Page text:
It is always somewhat terrifying to contribute to someone else’s blog, even for a short time, so bear with me whilst Tony is away because I certainly don’t have quite his touch!
The story that seems to be getting the most attention today, on Greek Reporter and elsewhere, is the discovery in northern Greece of a tomb that may or may not belong to Roxane, wife of Alexander the Great, and their son Alexander IV. As usual, speculation favours the glamorous interpretation, but the head of the team, Katerina Peristeri has made it quite clear that it is too early to talk about identifying the tomb’s owners.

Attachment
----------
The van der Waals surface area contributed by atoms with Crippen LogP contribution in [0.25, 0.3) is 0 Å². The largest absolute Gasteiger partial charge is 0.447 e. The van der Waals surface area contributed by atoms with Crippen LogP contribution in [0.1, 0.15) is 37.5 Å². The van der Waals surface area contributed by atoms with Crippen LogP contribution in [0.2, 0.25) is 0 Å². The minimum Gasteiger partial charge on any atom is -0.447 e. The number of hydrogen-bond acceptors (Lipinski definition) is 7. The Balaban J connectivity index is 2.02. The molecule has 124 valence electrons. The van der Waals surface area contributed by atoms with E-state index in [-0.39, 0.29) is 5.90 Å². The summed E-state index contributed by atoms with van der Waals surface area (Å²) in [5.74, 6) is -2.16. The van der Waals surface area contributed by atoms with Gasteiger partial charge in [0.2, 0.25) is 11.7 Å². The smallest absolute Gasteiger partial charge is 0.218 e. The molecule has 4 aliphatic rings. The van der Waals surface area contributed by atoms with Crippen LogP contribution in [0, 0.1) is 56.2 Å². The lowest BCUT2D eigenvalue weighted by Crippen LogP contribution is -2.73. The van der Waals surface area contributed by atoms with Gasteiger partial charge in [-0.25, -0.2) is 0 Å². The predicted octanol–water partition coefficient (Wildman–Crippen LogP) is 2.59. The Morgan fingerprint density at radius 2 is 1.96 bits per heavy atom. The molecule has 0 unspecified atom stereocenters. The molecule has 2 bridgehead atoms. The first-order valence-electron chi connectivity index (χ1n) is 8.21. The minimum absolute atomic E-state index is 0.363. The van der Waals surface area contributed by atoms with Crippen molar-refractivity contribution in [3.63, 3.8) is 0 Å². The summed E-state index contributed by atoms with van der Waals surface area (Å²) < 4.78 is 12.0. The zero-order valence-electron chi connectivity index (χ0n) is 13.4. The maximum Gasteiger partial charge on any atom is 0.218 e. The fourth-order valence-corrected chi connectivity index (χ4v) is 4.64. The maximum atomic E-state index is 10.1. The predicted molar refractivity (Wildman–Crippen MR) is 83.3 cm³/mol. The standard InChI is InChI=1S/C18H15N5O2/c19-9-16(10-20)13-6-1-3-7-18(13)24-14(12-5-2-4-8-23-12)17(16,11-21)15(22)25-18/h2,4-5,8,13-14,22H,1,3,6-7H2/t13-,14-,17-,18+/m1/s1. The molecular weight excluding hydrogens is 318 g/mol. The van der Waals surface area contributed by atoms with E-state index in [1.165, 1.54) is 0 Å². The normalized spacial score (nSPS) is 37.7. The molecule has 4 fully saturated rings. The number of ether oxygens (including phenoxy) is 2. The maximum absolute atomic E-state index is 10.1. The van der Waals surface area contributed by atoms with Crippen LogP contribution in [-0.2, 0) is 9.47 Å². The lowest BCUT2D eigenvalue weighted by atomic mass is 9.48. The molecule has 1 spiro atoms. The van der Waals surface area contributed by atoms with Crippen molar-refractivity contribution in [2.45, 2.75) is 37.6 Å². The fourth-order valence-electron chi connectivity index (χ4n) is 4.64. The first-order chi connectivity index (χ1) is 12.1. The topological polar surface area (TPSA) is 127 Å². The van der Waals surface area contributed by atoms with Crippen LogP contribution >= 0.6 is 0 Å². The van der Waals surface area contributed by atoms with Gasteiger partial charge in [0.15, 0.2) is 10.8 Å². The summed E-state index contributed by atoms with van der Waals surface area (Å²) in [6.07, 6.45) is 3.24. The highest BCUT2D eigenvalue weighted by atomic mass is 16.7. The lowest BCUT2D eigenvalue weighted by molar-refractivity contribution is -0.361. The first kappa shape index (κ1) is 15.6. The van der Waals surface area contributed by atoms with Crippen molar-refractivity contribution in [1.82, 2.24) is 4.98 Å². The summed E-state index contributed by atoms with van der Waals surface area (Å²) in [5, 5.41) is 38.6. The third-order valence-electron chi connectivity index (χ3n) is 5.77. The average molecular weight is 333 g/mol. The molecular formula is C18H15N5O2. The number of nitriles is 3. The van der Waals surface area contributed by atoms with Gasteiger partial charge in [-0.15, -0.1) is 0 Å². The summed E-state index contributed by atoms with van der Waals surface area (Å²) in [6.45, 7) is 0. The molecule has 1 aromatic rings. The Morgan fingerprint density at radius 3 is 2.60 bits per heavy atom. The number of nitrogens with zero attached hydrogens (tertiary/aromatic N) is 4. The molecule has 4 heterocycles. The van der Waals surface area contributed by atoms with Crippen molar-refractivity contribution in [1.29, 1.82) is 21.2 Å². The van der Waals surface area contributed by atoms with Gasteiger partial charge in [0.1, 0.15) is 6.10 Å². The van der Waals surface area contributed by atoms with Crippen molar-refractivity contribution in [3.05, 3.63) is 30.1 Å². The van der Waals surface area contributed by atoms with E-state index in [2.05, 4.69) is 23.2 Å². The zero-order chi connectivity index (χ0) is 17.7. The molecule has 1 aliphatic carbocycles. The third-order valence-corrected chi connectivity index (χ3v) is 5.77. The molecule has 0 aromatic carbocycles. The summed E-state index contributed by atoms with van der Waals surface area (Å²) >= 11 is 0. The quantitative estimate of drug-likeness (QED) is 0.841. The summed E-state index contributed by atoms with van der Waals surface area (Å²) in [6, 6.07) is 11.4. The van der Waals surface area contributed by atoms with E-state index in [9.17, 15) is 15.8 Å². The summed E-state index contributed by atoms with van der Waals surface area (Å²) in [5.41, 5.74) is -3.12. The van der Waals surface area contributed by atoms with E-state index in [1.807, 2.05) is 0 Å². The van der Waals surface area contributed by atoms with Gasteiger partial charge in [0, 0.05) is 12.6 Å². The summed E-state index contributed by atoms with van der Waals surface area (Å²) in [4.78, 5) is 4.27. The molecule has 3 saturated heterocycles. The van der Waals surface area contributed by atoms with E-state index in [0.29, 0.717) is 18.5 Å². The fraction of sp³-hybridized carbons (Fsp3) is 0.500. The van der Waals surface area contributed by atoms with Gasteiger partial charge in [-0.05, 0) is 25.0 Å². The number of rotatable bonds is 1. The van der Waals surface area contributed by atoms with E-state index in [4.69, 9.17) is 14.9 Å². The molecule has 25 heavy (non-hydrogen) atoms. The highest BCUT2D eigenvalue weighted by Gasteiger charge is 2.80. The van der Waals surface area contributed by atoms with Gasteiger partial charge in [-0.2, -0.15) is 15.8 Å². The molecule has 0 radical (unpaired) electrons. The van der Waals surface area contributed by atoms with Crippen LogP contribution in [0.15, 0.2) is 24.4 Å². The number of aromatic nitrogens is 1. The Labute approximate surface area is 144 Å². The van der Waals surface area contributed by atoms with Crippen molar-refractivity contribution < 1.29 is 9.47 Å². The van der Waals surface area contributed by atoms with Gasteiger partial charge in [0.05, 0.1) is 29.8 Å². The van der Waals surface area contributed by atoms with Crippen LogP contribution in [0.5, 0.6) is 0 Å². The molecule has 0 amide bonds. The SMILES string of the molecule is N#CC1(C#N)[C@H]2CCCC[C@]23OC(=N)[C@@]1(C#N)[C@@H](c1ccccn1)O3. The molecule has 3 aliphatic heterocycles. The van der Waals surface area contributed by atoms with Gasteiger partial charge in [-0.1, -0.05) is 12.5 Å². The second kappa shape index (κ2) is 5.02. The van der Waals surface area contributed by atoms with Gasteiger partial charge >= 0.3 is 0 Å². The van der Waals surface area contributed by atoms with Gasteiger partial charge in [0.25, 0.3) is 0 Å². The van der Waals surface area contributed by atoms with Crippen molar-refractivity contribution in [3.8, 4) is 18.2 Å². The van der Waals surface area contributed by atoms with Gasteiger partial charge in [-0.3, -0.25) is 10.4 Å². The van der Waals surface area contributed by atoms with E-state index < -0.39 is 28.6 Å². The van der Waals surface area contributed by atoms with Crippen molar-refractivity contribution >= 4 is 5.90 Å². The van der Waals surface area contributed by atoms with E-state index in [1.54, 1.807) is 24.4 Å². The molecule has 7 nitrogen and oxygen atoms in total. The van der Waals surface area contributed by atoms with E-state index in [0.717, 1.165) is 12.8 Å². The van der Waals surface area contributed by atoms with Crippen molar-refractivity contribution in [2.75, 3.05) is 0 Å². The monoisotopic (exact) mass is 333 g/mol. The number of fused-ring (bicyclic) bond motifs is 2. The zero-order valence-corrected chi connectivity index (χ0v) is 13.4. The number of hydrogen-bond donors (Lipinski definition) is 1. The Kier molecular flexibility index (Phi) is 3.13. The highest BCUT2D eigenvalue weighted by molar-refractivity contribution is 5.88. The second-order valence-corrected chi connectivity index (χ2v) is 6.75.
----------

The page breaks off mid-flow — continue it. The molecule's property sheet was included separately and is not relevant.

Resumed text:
Whether or not the site reveals the tombs of famous names, it looks like a potentially interesting project. The tomb under discussion has a construction unique to the area, consisting of a circular precinct that is “three meters, or nearly 10 feet high” with a perimeter of “about 500 metes, or 1,640 feet” surrounding the tomb.
As with most archaeology projects, it’s case of waiting to see.